A hallmark of most neurodegenerative diseases is the accumulation of toxic, misfolded proteins. A better understanding of how protein fate determination occurs may reveal novel therapeutic targets for degenerative brain diseases. While much has been learned about how the protein quality control system of neurons handles abnormal proteins, a major unresolved question remains: How is the determination to fold or degrade such proteins made by the chaperone and ubiquitin systems? The proposed studies will test the overall hypothesis that a specific E2 enzyme, Ube2w, regulates protein fate by rapidly monoubiquitinating misfolded proteins.
Aim 1 will employ Ube2w knockout mice and a mouse model of tauopathy to investigate Ube2w's predicted neuroprotective role in vivo.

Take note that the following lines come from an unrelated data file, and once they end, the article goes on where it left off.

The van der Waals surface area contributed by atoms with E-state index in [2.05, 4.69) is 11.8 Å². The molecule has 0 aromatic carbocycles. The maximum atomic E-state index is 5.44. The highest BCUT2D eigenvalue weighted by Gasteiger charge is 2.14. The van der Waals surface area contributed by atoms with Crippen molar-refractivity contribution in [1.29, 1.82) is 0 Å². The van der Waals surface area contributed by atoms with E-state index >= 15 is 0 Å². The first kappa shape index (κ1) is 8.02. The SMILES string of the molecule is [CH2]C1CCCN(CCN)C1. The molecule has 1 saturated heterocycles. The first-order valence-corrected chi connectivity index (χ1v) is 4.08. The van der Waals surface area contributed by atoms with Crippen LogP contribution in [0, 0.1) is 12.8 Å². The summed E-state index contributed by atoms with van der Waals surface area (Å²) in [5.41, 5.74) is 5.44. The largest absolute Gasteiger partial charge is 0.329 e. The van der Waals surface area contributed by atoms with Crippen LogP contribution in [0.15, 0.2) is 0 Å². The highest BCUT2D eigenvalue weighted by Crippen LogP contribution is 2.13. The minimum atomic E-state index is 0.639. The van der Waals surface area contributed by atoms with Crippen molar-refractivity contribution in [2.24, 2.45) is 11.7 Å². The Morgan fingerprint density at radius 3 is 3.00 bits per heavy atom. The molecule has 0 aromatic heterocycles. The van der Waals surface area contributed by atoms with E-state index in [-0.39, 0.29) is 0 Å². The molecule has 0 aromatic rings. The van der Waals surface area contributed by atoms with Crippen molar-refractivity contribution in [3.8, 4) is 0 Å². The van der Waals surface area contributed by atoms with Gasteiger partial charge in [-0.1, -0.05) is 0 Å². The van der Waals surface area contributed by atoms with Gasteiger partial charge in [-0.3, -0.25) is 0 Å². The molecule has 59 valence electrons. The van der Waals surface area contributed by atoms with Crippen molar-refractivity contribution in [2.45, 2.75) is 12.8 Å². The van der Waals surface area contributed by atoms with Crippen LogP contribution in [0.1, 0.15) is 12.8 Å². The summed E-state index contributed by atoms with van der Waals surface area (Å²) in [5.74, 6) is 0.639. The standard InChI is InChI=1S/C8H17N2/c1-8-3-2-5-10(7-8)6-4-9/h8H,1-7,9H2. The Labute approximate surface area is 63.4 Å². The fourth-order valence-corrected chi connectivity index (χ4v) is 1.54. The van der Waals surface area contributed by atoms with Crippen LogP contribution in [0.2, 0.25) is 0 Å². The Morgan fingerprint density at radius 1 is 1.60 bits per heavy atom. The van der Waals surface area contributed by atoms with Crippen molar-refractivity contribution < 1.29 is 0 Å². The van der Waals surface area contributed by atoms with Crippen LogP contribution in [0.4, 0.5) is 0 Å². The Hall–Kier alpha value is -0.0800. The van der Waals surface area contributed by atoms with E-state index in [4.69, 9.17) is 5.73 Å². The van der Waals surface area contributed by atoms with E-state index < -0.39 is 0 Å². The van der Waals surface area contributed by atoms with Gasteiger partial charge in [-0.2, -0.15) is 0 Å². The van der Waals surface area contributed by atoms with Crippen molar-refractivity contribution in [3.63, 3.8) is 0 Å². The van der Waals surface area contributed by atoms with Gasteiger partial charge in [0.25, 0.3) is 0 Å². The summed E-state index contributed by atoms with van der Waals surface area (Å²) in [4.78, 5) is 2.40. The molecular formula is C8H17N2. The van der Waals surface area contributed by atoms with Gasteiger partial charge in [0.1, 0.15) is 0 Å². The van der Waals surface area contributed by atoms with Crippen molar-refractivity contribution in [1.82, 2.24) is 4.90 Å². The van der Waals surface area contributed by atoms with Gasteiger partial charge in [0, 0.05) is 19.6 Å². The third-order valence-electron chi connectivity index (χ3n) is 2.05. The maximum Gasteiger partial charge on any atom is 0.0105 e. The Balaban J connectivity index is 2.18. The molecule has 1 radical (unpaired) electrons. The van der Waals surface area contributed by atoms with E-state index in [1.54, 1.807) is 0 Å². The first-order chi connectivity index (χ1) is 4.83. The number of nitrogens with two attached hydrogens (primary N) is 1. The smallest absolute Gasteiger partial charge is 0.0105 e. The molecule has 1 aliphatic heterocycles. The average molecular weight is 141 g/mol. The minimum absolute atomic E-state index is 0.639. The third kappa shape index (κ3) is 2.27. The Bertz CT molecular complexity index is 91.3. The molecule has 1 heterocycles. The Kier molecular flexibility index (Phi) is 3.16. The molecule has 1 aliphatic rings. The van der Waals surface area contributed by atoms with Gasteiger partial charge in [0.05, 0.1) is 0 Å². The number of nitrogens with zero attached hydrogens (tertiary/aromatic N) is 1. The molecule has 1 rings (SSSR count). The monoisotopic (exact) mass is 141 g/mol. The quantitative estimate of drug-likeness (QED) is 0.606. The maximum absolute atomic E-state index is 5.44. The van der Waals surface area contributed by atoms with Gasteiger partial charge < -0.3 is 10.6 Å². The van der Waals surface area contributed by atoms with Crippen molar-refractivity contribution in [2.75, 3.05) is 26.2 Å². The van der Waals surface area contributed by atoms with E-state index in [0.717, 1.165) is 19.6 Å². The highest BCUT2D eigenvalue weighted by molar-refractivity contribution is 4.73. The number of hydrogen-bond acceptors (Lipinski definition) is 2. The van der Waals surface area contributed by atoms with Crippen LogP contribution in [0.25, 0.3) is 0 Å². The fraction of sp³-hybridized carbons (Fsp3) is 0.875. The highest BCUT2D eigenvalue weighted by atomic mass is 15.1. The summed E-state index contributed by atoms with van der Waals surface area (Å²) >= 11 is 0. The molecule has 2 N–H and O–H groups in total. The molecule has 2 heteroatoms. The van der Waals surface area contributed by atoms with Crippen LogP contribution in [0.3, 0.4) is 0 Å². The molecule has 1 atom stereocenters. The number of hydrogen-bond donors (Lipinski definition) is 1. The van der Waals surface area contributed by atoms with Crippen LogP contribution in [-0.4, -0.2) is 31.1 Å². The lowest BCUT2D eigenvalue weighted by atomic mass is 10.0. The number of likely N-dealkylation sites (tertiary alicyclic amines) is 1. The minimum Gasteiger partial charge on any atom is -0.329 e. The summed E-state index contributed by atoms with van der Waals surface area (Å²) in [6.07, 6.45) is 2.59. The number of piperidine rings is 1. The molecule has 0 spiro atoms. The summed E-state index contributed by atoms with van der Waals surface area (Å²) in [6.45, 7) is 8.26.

Aim 2 will define the novel mechanism by which Ube2w rapidly attaches ubiquitin to substrates.
Aim 3 will seek to establish a direct correlation between the unfoldedness of a substrate protein and the attachment of ubiquitin by Ube2w and other E2s. Together these aims will help elucidate the role of Ube2w in degrading proteotoxic proteins and may provide insight into its role in countering neurotoxicity.
The work proposed here will advance our understanding of how the ubiquitin and the chaperone systems collaborate to determine the fate of misfolded proteins. The work performed here may lead to novel drug targets and increase our understanding of how basic cellular pathways function to protect neurons from proteotoxic species.
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